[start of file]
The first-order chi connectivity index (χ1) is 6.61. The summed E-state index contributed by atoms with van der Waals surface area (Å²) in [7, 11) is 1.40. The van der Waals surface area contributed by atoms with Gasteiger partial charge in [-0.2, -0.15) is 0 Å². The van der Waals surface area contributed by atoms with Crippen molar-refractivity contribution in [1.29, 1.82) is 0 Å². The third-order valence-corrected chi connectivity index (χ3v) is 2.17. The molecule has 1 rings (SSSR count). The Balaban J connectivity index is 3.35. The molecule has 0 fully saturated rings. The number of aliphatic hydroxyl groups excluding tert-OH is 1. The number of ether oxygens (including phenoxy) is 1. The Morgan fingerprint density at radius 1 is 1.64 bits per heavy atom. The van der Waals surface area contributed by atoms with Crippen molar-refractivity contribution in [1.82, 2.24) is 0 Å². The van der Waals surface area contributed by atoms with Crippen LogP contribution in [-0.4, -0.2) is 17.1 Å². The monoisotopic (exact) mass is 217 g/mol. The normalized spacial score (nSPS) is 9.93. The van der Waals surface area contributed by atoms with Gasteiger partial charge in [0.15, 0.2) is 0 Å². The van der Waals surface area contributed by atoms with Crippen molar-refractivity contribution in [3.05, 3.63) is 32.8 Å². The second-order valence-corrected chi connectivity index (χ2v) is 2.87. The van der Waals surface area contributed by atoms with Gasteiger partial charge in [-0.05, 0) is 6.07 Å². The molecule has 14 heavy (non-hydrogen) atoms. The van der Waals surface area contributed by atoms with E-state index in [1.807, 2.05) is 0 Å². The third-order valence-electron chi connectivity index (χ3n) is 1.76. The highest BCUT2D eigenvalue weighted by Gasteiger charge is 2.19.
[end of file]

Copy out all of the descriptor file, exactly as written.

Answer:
The first-order chi connectivity index (χ1) is 6.61. The summed E-state index contributed by atoms with van der Waals surface area (Å²) in [7, 11) is 1.40. The van der Waals surface area contributed by atoms with Gasteiger partial charge in [-0.2, -0.15) is 0 Å². The van der Waals surface area contributed by atoms with Crippen molar-refractivity contribution in [1.29, 1.82) is 0 Å². The third-order valence-corrected chi connectivity index (χ3v) is 2.17. The molecule has 1 rings (SSSR count). The Balaban J connectivity index is 3.35. The molecule has 0 fully saturated rings. The number of aliphatic hydroxyl groups excluding tert-OH is 1. The number of ether oxygens (including phenoxy) is 1. The Morgan fingerprint density at radius 1 is 1.64 bits per heavy atom. The van der Waals surface area contributed by atoms with Crippen molar-refractivity contribution in [1.82, 2.24) is 0 Å². The van der Waals surface area contributed by atoms with Crippen LogP contribution in [-0.4, -0.2) is 17.1 Å². The monoisotopic (exact) mass is 217 g/mol. The normalized spacial score (nSPS) is 9.93. The van der Waals surface area contributed by atoms with Gasteiger partial charge in [0.15, 0.2) is 0 Å². The van der Waals surface area contributed by atoms with Crippen molar-refractivity contribution in [3.05, 3.63) is 32.8 Å². The second-order valence-corrected chi connectivity index (χ2v) is 2.87. The van der Waals surface area contributed by atoms with Gasteiger partial charge in [-0.05, 0) is 6.07 Å². The molecule has 14 heavy (non-hydrogen) atoms. The van der Waals surface area contributed by atoms with E-state index in [1.807, 2.05) is 0 Å². The third-order valence-electron chi connectivity index (χ3n) is 1.76. The highest BCUT2D eigenvalue weighted by Gasteiger charge is 2.19.